After having used the Sigma 150-600 C for some time now, I think I can confidently conclude that:
1) I have no regrets selling my previous 100-400L for the Sigma.
2) If money's no issue, I'd like to get the 100-400L II, as well. These two lenses aren't apple to apple comparison, really.
3) 100-400L is superior for air shows and probably BIF and other action shots than the Sigma.
4) The Sigma at 600mm and 100-400L (original) at 400mm are about the same sharpness-wise, perhaps even a slight edge to the Sigma.
5) When the subject is very far, however, I believe 100-400L does a better job given the same atmospheric influence.
6) I can rely on 100-400L at pretty much all circumstances; with the Sigma, I need to be lot more selective.
Regarding number 3 I would strongly disagree with you that the 100-400 would be better for airshows, especially here in the UK. Thanks to two incidents, the 1952 Farnborough crash, and the crash a few years ago at Shoreham, where in both cases there were fatalities on the ground, we have significantly grater separation distances than are usual at US airshows. Even shooting on an APS-C sensor @ 600mm I often still need to add a 50% crop, giving the same FoV as shooting at 900mm. That is unless I just want to shoot the aircraft from directly side on. I much prefer to get a mix of angles in my shots.
AS far as 4 is concerned I used to rent the original 100-400 for airshows before I got my Sigma. Compared to any of the Canon lenses I rented I find my Sigma significantly better at 600mm than the 100-400 I at 400mm. Yes I would really like at 100-400 II too, but given my above comment I'd still be picking the 150-600 for my airshow needs. As you say the two lenses aren't totally apples to apples as far as comparison goes.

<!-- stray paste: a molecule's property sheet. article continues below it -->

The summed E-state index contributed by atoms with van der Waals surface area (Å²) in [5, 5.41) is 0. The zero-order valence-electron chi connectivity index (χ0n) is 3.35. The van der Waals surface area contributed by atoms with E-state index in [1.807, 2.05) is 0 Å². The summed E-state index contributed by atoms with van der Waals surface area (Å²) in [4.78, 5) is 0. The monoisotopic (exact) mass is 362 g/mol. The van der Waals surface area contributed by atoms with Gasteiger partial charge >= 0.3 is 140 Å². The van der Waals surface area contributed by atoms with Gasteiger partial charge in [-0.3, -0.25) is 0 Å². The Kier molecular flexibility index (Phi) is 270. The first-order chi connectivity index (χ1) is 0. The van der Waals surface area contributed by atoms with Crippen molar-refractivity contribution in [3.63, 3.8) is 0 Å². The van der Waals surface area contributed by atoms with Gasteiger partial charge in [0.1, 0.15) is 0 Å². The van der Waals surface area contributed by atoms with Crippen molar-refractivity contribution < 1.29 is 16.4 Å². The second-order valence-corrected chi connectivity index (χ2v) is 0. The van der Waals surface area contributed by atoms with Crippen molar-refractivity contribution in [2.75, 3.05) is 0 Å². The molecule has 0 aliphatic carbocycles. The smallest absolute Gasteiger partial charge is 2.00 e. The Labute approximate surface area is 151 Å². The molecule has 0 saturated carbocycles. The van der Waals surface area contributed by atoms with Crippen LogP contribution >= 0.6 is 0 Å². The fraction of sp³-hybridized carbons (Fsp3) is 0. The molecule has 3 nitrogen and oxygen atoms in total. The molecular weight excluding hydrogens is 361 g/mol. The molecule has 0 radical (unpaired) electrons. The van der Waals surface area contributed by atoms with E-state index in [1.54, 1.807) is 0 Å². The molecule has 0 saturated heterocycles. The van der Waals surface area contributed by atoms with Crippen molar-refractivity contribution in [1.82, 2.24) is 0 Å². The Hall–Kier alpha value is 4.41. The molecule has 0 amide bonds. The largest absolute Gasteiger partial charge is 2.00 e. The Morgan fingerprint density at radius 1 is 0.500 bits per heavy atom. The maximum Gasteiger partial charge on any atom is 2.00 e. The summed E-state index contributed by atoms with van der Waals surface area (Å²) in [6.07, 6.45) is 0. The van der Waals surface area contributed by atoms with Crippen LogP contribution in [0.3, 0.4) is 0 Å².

Finally 5. Over many years of using high magnification optics, not just camera lenses, but also spotting scopes and telescopic sights, I have come to the conclusion that in general the better the quality of the optics the more they will show up mirage effects. I shoot both Bench rest and F-Class rifle where magnifications usually start at around 20× and goe up to 60× or even 80× magnification. When I did my NRA GB rifle coach course one of the instructors was the GB Palma Long Range Team's chief wind coach. His Zeiss spotting scope was close in price to a Canon 600L. On a cold March day at under 10°C that spotting scope showed that there was some mirage visible. Using optics that still cost in the low thousands you couldn't see any mirage at all. That was an extreme, but I still see it across the range of scopes I own. One of the reasons to use such high magnifications is so that you do actually see the mirage effects, since they are the best indication of wind strength/direction. This is though a comparison that must be made at the same focal length/magnification. Comparing 400mm with 600mm the 400mm will always win, even if it's just zoomin the same lens.